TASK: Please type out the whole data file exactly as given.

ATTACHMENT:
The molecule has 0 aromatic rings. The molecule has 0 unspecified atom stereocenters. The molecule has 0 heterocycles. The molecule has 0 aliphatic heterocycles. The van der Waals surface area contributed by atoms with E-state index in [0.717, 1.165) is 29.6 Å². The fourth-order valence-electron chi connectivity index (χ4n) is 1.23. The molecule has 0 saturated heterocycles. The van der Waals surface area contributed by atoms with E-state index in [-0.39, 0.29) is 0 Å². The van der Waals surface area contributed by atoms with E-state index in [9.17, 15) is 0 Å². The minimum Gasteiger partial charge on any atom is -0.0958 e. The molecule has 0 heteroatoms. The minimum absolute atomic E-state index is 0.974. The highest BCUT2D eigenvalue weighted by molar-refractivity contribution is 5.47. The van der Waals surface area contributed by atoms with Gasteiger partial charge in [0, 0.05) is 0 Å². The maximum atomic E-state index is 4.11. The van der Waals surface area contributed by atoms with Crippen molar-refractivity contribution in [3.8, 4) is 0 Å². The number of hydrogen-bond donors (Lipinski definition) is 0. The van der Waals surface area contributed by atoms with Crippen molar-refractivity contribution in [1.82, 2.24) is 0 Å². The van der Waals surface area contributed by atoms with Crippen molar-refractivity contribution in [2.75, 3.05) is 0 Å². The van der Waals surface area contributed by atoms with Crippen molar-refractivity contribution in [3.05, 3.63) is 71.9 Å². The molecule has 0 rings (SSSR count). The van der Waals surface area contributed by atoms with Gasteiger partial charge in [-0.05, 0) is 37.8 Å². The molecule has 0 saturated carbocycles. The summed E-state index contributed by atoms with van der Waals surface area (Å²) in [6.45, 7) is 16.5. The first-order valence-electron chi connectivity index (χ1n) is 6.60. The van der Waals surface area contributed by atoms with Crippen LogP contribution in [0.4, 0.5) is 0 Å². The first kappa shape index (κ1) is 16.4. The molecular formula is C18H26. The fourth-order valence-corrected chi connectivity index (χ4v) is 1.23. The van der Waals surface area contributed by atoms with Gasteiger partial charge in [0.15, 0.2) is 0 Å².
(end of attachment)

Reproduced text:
The molecule has 0 aromatic rings. The molecule has 0 unspecified atom stereocenters. The molecule has 0 heterocycles. The molecule has 0 aliphatic heterocycles. The van der Waals surface area contributed by atoms with E-state index in [0.717, 1.165) is 29.6 Å². The fourth-order valence-electron chi connectivity index (χ4n) is 1.23. The molecule has 0 saturated heterocycles. The van der Waals surface area contributed by atoms with E-state index in [-0.39, 0.29) is 0 Å². The van der Waals surface area contributed by atoms with E-state index in [9.17, 15) is 0 Å². The minimum Gasteiger partial charge on any atom is -0.0958 e. The molecule has 0 heteroatoms. The minimum absolute atomic E-state index is 0.974. The highest BCUT2D eigenvalue weighted by molar-refractivity contribution is 5.47. The van der Waals surface area contributed by atoms with Gasteiger partial charge in [0, 0.05) is 0 Å². The maximum atomic E-state index is 4.11. The van der Waals surface area contributed by atoms with Crippen molar-refractivity contribution in [3.8, 4) is 0 Å². The number of hydrogen-bond donors (Lipinski definition) is 0. The van der Waals surface area contributed by atoms with Crippen molar-refractivity contribution in [1.82, 2.24) is 0 Å². The van der Waals surface area contributed by atoms with Crippen molar-refractivity contribution in [2.75, 3.05) is 0 Å². The van der Waals surface area contributed by atoms with Crippen molar-refractivity contribution in [3.05, 3.63) is 71.9 Å². The molecule has 0 rings (SSSR count). The van der Waals surface area contributed by atoms with Gasteiger partial charge in [-0.05, 0) is 37.8 Å². The molecule has 0 saturated carbocycles. The summed E-state index contributed by atoms with van der Waals surface area (Å²) in [6.45, 7) is 16.5. The first-order valence-electron chi connectivity index (χ1n) is 6.60. The van der Waals surface area contributed by atoms with Crippen LogP contribution in [0.4, 0.5) is 0 Å². The first kappa shape index (κ1) is 16.4. The molecular formula is C18H26. The fourth-order valence-corrected chi connectivity index (χ4v) is 1.23. The van der Waals surface area contributed by atoms with Gasteiger partial charge in [0.15, 0.2) is 0 Å².